My days have softened into routine. The gleaming novelty of dining hall food, snow, and independence has slowly drifted away. Curled up on my twin XL bed, you can find me reading the weekly novel assigned for my most unconventional class this semester, "Happiness and Despair." This week, James Baldwin’s narrative makes me fall in love with Giovanni’s Room. One quote is especially significant: “Perhaps home is not a place, but simply an irrevocable condition.”

Across the room, a virtual pile of prerecorded lectures accumulates while I miss the familiarity of home. I’ve never been worried about feeling homesick, and I didn't think college would be any different. However, I now realize homesickness might be real. Back home, I counted down the days to come to Penn, to gain the autonomy I had been longing for. Yet now that I am here, I can feel home’s gravitational pull.

Being in such close emotional proximity to everything you thought you were ready to grow away from feels absurd. I'm a nostalgic at heart. Everyday old memories bring me comfort: my mom’s discursive style of talking about news, the fireplace lighted by my dad every morning, and the coziness of my own bed. Since homesickness is mainly sentimental, I even brought some physical things with me when I moved in: my high school’s sweatshirt, old family pictures that I put up in my dorm, and a collage of tickets to Madrid’s museums and concerts that now sits on my wall.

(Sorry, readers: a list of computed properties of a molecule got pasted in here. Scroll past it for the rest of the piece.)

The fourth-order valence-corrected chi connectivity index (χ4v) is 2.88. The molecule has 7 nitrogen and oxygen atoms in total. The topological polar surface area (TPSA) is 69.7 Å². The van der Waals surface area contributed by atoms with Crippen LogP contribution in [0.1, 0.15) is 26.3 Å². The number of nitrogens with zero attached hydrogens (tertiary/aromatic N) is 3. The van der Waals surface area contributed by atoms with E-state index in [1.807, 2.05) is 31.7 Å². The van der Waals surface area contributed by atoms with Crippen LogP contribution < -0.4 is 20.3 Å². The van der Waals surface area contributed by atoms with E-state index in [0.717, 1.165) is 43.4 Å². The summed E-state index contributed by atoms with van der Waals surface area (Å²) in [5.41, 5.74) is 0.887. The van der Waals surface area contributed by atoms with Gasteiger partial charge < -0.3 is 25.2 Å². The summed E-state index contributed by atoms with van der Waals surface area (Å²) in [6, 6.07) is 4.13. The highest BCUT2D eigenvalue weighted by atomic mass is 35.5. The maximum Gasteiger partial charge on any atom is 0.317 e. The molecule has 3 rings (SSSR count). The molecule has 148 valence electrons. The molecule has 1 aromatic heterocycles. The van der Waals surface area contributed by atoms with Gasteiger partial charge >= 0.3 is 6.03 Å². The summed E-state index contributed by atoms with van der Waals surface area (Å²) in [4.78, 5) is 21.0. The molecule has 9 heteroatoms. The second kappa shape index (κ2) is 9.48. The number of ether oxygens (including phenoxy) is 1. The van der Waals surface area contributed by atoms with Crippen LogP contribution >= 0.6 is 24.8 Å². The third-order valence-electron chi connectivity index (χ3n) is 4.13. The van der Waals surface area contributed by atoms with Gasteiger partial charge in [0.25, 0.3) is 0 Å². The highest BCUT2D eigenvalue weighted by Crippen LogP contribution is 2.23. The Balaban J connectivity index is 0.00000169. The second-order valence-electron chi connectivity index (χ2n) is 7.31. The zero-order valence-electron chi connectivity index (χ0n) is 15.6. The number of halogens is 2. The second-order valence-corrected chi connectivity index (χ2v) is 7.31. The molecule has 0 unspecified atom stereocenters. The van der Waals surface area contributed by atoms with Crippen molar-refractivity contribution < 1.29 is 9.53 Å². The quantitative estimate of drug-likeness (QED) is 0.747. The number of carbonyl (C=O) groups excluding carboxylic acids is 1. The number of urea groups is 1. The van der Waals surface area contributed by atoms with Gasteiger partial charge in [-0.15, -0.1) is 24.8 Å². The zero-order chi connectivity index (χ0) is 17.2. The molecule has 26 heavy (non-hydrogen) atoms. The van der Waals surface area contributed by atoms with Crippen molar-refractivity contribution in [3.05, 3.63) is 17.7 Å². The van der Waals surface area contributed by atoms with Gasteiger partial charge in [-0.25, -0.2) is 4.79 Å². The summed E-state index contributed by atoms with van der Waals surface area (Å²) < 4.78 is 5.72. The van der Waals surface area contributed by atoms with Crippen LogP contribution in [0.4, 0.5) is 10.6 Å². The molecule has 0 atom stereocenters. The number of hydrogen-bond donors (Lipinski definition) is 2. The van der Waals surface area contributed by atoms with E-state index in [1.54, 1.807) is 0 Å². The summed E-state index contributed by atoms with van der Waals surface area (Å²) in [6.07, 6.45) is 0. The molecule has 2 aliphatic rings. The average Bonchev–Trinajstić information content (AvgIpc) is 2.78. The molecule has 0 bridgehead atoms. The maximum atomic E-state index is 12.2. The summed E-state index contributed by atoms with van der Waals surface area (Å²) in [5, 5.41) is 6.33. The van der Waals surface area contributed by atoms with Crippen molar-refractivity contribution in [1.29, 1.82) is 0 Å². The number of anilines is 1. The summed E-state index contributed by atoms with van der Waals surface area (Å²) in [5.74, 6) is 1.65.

Perhaps Baldwin is right. Home has started to feel more like a condition. The vivid greenness of the backyard grass, the pebbled sidewalks around Madrid, dinner at 10 p.m., and my everyday siesta. Filled with Spanish stereotypes, home feels like a voice softening with distance. And, as if floating, you feel like this place does not belong to you anymore. It exists just to be loved, missed, and yearned.

Predictably, most of my homesickness comes from food and how nurturing it is. Because it's an important part of our culture, I miss Spanish olive oil and my dad’s signature breakfast—a piece of toasted bread with freshly grated tomato rubbed over it. I miss the bright and harsh sun and seeing people drink beer in the cold, even if it's two degrees Celsius—or, gasp, 35 degrees Fahrenheit—outside. I miss traditions that currently exist an ocean away, rooted in the comforting scent of a late dinner on a summer night.

But above all, there is something that comes with such familiarity that I cannot escape. Back home, eating is inherently social. Sobremesa does not have a clear American translation. Its literal meaning is "over the table." It's the experience of sharing food and the conversations that come after it. Food is so central to Spanish society that it affects our social structures. 

My family, gathered around a paella every Sunday. A Saturday afternoon spent at a bar, surrounded by friends. An after–class lunch, always accompanied by some great jokes. The intimacy that timidly lingers between the moment when the dessert comes and the time when the bill is paid. Usually, there’s laughter involved, although it's during this talkative time that we have the most ferocious arguments. It’s through these emotional sobremesas that social bonds are created.